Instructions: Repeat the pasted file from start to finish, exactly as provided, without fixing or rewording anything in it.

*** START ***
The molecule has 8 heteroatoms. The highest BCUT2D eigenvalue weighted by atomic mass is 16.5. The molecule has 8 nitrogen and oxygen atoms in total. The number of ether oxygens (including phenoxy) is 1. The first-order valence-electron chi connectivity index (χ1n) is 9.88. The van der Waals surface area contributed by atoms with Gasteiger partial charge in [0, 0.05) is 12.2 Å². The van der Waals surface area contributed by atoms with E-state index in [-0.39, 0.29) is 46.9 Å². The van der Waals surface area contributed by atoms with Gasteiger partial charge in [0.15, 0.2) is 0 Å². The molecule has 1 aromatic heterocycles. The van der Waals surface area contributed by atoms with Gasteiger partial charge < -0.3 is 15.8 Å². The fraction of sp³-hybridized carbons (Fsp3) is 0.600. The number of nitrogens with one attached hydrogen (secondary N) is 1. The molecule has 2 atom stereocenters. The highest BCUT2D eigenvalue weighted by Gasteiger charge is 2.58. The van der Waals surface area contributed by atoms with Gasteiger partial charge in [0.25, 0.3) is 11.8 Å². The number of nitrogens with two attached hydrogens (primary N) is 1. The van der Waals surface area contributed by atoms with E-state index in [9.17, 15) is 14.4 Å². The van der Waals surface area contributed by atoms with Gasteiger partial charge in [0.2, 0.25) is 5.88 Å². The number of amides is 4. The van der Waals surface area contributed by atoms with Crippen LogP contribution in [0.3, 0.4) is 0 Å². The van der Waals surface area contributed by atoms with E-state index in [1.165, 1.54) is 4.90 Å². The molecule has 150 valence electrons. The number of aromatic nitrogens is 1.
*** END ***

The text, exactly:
The molecule has 8 heteroatoms. The highest BCUT2D eigenvalue weighted by atomic mass is 16.5. The molecule has 8 nitrogen and oxygen atoms in total. The number of ether oxygens (including phenoxy) is 1. The first-order valence-electron chi connectivity index (χ1n) is 9.88. The van der Waals surface area contributed by atoms with Gasteiger partial charge in [0, 0.05) is 12.2 Å². The van der Waals surface area contributed by atoms with E-state index in [-0.39, 0.29) is 46.9 Å². The van der Waals surface area contributed by atoms with Gasteiger partial charge in [0.15, 0.2) is 0 Å². The molecule has 1 aromatic heterocycles. The van der Waals surface area contributed by atoms with Gasteiger partial charge < -0.3 is 15.8 Å². The fraction of sp³-hybridized carbons (Fsp3) is 0.600. The number of nitrogens with one attached hydrogen (secondary N) is 1. The molecule has 2 atom stereocenters. The highest BCUT2D eigenvalue weighted by Gasteiger charge is 2.58. The van der Waals surface area contributed by atoms with Gasteiger partial charge in [0.25, 0.3) is 11.8 Å². The number of nitrogens with two attached hydrogens (primary N) is 1. The van der Waals surface area contributed by atoms with E-state index in [9.17, 15) is 14.4 Å². The van der Waals surface area contributed by atoms with Gasteiger partial charge in [0.2, 0.25) is 5.88 Å². The number of amides is 4. The van der Waals surface area contributed by atoms with Crippen LogP contribution in [0.3, 0.4) is 0 Å². The van der Waals surface area contributed by atoms with E-state index in [1.165, 1.54) is 4.90 Å². The molecule has 150 valence electrons. The number of aromatic nitrogens is 1.